1. ^ Stewart, G.N. (1899). "The changes produced by the growth of bacteria in the molecular concentration and electrical conductivity of culture media". Journal of Experimental Medicine. 4 (2): 235–243. doi:10.1084/jem.4.2.235. PMC 2118043. PMID 19866908.
  2. ^ Oker-Blom, M (1912). "Die elektrische Leitfahigkeit im dienste der Bakteriologie". Zentralbl Bakteriol. 65: 382–389.
  3. ^ Parsons, L.B.; Sturges, W.S. (1926). "The possibility of the conductivity method as applied to studies of bacterial metabolism". Journal of Bacteriology. 11 (3): 177–188. doi:10.1128/JB.11.3.177-188.1926.
  4. ^ Allison, J.B.; Anderson, J.A.; Cole, W.H. (1938). "The method of electrical conductivity in studies of bacterial metabolism". Journal of Bacteriology. 36 (6): 571–586. doi:10.1128/JB.36.6.571-586.1938.
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  6. ^ Ur, A.; Brown, D.F.J. (1975). Monitoring of bacterial activity by impedance measurements. New York: Chapter 5 in “New approaches to the identification of microorganisms”, edited by C. Heden & T. Illeni, John Wiley & Sons. pp. 63–71.
  7. ^ Cady, P. (1978). Progress in impedance measurements in microbiology. Springfield: Chapter 14 in “Mechanizing microbiology” edited by Anthony N. Sharpe & David S. Clark, Charles C. Thomas Publisher. pp. 199–239.
  8. ^ Grossi, M.; Lanzoni, M.; Pompei, A.; Lazzarini, R.; Matteuzzi, D.; Riccò, B. (June 2008). "Detection of microbial concentration in ice-cream using the impedance technique". Biosensors and Bioelectronics. 23 (11): 1616–1623. doi:10.1016/j.bios.2008.01.032. PMID 18353628.
  9. ^ Felice, C.J.; Valentinuzzi, M.E.; Vercellone, M.I.; Madrid, R.E. (1992). "Impedance bacteriometry: medium and interface contributions during bacterial growth". IEEE Transactions on Biomedical Engineering. 39 (12): 1310–1313. doi:10.1109/10.184708. PMID 1487295.
  10. ^ Grossi, M.; Pompei, A.; Lanzoni, M.; Lazzarini, R.; Matteuzzi, D.; Riccò, B. (2009). "Total bacterial count in soft-frozen dairy products by impedance biosensor system". IEEE Sensors Journal. 9 (10): 1270–1276. Bibcode:2009ISenJ...9.1270G. doi:10.1109/JSEN.2009.2029816.
  11. ^ Silverman, M.P.; Munoz, E.F. (1979). "Automated electrical impedance technique for rapid enumeration of fecal coliforms in effluents from sewage treatment plants". Applied and Environmental Microbiology. 37 (3): 521–526. Bibcode:1979STIA...7939970S. doi:10.1128/AEM.37.3.521-526.1979. PMC 243248. PMID 378128.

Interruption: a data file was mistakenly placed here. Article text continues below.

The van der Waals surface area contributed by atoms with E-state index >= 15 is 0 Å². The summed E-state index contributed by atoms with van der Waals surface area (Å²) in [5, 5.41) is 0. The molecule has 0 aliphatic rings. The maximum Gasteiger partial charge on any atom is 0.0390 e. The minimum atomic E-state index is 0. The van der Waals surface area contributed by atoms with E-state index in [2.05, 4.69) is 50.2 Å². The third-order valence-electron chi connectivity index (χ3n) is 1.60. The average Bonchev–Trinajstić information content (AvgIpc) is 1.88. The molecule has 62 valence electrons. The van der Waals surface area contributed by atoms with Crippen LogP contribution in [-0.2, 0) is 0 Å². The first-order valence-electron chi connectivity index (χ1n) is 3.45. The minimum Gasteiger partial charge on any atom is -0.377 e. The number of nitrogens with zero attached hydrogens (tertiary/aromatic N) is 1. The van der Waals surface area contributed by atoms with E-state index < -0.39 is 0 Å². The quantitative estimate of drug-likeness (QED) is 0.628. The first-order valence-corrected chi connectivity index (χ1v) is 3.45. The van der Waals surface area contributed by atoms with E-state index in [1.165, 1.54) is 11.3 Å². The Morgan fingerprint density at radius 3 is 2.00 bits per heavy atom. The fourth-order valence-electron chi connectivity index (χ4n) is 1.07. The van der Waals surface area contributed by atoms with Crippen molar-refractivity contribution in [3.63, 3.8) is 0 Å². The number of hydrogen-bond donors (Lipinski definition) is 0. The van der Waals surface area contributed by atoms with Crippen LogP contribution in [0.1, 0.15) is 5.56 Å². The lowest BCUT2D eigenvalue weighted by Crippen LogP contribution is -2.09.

12. ^ Priego, R.; Medina, L.M.; Jordano, R. (2011). "Bactometer system versus traditional methods for monitoring bacteria populations in salchichón during its ripening process". Journal of Food Protection. 74 (1): 145–148. doi:10.4315/0362-028X.JFP-10-244. PMID 21219778.
  13. ^ Jawad, G.M.; Marrow, T.; Odumeru, J.A. (1998). "Assessment of impedance microbiological method for the detection of Escherichia Coli in foods". Journal of Rapid Methods & Automation in Microbiology. 6 (4): 297–305. doi:10.1111/j.1745-4581.1998.tb00210.x.
  14. ^ "RABIT instrument".
  15. ^ "Bac Trac instrument".
  16. ^ Grossi, M.; Lanzoni, M.; Pompei, A.; Lazzarini, R.; Matteuzzi, D.; Riccò, B. (2010). "An embedded portable biosensor system for bacterial concentration detection". Biosensors & Bioelectronics (Submitted manuscript). 26 (3): 983–990. doi:10.1016/j.bios.2010.08.039. PMID 20833014.
  17. ^ Grossi, M.; Lazzarini, R.; Lanzoni, M.; Pompei, A.; Matteuzzi, D.; Riccò, B. (2013). "A portable sensor with disposable electrodes for water bacterial quality assessment" (PDF). IEEE Sensors Journal. 13 (5): 1775–1781. Bibcode:2013ISenJ..13.1775G. doi:10.1109/JSEN.2013.2243142.
  18. ^ Bishop, J.R.; White, C.H.; Fistenberg-Eden, R. (1984). "Rapid impedimetric method for determining the potential shelf-life of pasteurized whole milk". Journal of Food Protection. 47 (6): 471–475. doi:10.4315/0362-028X-47.6.471. PMID 30934476.
  19. ^ Grossi, Marco; Lanzoni, Massimo; Pompei, Anna; Lazzarini, Roberto; Matteuzzi, Diego; Ricco, Bruno (2011). "A portable biosensor system for bacterial concentration measurements in cow's raw milk" (PDF). 2011 4th IEEE International Workshop on Advances in Sensors and Interfaces (IWASI). pp. 132–137. doi:10.1109/IWASI.2011.6004703. ISBN 978-1-4577-0623-3.
  20. ^ Gnan, S.; Luedecke, L.O. (1982). "Impedance measurements in raw milk as an alternative to the standard plate count". Journal of Food Protection. 45 (1): 4–7. doi:10.4315/0362-028X-45.1.4. PMID 30866349.
  21. ^ Hardy, D.; Kraeger, S.J.; Dufour, S.W.; Cady, P. (1977). "Rapid detection of microbial contamination in frozen vegetables by automated impedance measurements". Applied and Environmental Microbiology. 34 (1): 14–17. doi:10.1128/AEM.34.1.14-17.1977.
  22. ^ Sorrels, K.M. (1981). "Rapid detection of bacterial content in cereal grain products by automated impedance measurements". Journal of Food Protection. 44 (11): 832–834. doi:10.4315/0362-028X-44.11.832. PMID 30856750.
  23. ^ Fistenberg-Eden, R. (1983). "Rapid estimation of the number of microorganisms in raw meat by impedance measurement". Food Technology. 37: 64–70.
  24. ^ Pompei, A.; Grossi, M.; Lanzoni, M.; Perretti, G.; Lazzarini, R.; Riccò, B.; Matteuzzi, D. (2012). "Feasibility of lactobacilli concentration detection in beer by automated impedance technique". MBAA Technical Quarterly. 49 (1): 11–18. doi:10.1094/TQ-49-1-0315-01.
  25. ^ Evans, H.A.V. (1982). "A note on two uses for impedimetry in brewing microbiology". Journal of Applied Bacteriology. 53 (3): 423–426. doi:10.1111/j.1365-2672.1982.tb01291.x.
  26. ^ Kaur, Harmanjit; Shorie, Munish; Sabherwal, Priyanka; Ganguli, Ashok (2017). "Bridged Rebar Graphene functionalized aptasensor for pathogenic E. coli O78:K80:H11 detection". Biosensors and Bioelectronics. 98: 486–493. doi:10.1016/j.bios.2017.07.004. PMID 28728009.
  27. ^ Colquhoun, K.O.; Timms, S.; Fricker, C.R. (1995). "Detection of Escherichia Coli in potable water using direct impedance technology". Journal of Applied Microbiology. 79 (6): 635–639. doi:10.1111/j.1365-2672.1995.tb00948.x. PMID 8557618.
  28. ^ Strauss, W.M.; Malaney, G.W.; Tanner, R.D. (1984). "The impedance method for monitoring total coliforms in wastewaters". Folia Microbiologica. 29 (2): 162–169. doi:10.1007/bf02872933. PMID 6373524.
  29. ^ Gould, I.M.; Jason, A.C.; Milne, K. (1989). "Use of the Malthus growth analyzer to study the post-antibiotic effect of antibiotics". Journal of Antimicrobial Chemotherapy. 24 (4): 523–531. doi:10.1093/jac/24.4.523. PMID 2515188.